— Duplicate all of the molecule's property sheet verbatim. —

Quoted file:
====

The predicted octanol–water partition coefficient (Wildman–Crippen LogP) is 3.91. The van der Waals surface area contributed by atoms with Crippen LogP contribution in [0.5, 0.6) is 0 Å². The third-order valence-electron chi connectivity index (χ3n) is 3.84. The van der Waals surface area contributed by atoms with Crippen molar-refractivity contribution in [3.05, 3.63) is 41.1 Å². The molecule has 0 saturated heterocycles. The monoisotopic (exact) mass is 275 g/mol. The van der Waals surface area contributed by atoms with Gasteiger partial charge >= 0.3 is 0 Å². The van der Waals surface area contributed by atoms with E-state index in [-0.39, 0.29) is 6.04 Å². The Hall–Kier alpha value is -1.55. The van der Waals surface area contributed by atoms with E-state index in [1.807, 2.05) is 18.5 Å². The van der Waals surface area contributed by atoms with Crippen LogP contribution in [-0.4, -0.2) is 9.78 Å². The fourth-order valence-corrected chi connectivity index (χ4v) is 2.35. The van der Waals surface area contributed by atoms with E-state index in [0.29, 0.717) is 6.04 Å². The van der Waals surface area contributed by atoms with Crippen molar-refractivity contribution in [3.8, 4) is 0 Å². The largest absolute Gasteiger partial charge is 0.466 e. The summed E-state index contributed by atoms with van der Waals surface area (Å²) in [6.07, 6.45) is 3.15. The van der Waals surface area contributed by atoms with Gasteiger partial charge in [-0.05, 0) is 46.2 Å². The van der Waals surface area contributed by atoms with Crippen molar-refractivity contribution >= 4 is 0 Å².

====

The predicted octanol–water partition coefficient (Wildman–Crippen LogP) is 3.91. The van der Waals surface area contributed by atoms with Crippen LogP contribution in [0.5, 0.6) is 0 Å². The third-order valence-electron chi connectivity index (χ3n) is 3.84. The van der Waals surface area contributed by atoms with Crippen molar-refractivity contribution in [3.05, 3.63) is 41.1 Å². The molecule has 0 saturated heterocycles. The monoisotopic (exact) mass is 275 g/mol. The van der Waals surface area contributed by atoms with Gasteiger partial charge >= 0.3 is 0 Å². The van der Waals surface area contributed by atoms with E-state index in [-0.39, 0.29) is 6.04 Å². The Hall–Kier alpha value is -1.55. The van der Waals surface area contributed by atoms with E-state index in [1.807, 2.05) is 18.5 Å². The van der Waals surface area contributed by atoms with Crippen LogP contribution in [-0.4, -0.2) is 9.78 Å². The fourth-order valence-corrected chi connectivity index (χ4v) is 2.35. The van der Waals surface area contributed by atoms with E-state index in [0.29, 0.717) is 6.04 Å². The van der Waals surface area contributed by atoms with Crippen molar-refractivity contribution in [3.8, 4) is 0 Å². The largest absolute Gasteiger partial charge is 0.466 e. The summed E-state index contributed by atoms with van der Waals surface area (Å²) in [6.07, 6.45) is 3.15. The van der Waals surface area contributed by atoms with Gasteiger partial charge in [-0.05, 0) is 46.2 Å². The van der Waals surface area contributed by atoms with Crippen molar-refractivity contribution >= 4 is 0 Å².